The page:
THE GONDOLIER
 
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He was a love sick Venetian, a Venetian blind with love
A gondolier born from the blue Adriatic
A youthful and powerful though somewhat rheumatic
Each night with his dark-haired Senora
He would float in his boat o'er the tide
Far away from the jetty, she'd knit her spaghetti,and to his love he cried.

'Just you and I in my gondola, out on the blue lagoon
Just you and I we will wonderla, neath the Venitian moon
Sailing from thence to beyondola, out on the starlit foam
To my embrace please respodola. Kiss me and say you'll be fondola
If you don't you'll get chucked in the pondola and then swim back home.'

Recited: Fair Senoras, would you hear of a jilted Gondolier
And the thinnest girl in Venice Black-eyed Bess
'Tis a pitiful epistle of girl all grief and gristle
Would you like to hear the story? Would you? Yes.
The thinnest girl I know, in my gondola would row
She was thinner than she felt inclined to tell
And beneath her pretty pinny she was scraggy, lank and skinny
And I'll tell you what she did to Colin Bell
It was one evening at a dance, Colin Bell seemed in a trance
And in adoration at her feet he knelt
But despite her girlish prattle, he distinctly heard the rattle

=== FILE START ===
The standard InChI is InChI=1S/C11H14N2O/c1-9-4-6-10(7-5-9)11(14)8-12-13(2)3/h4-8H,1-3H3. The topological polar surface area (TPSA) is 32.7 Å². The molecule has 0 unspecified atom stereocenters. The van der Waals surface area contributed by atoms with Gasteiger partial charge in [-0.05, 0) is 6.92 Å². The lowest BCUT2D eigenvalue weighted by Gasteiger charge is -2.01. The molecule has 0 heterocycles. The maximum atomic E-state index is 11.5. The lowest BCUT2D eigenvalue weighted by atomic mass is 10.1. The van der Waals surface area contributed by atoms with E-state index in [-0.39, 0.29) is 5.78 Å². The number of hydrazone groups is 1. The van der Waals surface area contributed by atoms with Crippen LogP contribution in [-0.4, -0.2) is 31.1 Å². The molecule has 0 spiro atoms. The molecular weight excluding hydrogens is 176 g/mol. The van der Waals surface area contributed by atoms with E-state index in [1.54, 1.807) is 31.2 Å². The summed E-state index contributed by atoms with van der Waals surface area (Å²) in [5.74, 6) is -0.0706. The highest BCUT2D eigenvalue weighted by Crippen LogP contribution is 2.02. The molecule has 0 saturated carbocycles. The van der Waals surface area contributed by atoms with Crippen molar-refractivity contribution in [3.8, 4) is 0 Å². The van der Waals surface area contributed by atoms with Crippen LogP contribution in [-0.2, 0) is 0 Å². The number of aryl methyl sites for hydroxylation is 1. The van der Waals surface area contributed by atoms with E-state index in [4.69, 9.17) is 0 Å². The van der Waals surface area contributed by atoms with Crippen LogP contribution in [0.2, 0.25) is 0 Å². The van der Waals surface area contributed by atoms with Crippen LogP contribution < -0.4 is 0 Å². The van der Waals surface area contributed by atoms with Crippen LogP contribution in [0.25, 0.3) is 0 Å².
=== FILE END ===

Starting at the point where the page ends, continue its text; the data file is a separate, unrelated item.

Of the skeleton that in her cupboard dwelt
She was thin, thin, thin, how could she hope a man like him to win
By the living gods that made her,
On a slot machine he weighed her
A bag of bones, some shingle hair, and skin
Then in accents low and tender, she admitted she was slender
But she swore that she would fatten up her bod
She would take, if he'd forgive her, oil extracted from the liver
And emulsion from the little yellow cod
But Colin Bell said, 'No,' and left her, in a taxi drove away
For there were no buses running from the Strand to Mandalay
And the lady that was known as Lou he married straight away
In Venice down by the Rio Grande
And there the broken hearted woman to the North of Peckham Pier
To a romance that is shattered she still clings
There's a tear-stained gondolier who still waits by Peckham Pier
And each morning in his bath he sadly sings:-

(Some Italian is then sung ending in........'banana')

 
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Written, composed and performed by Billy Merson (1881-1947)
 
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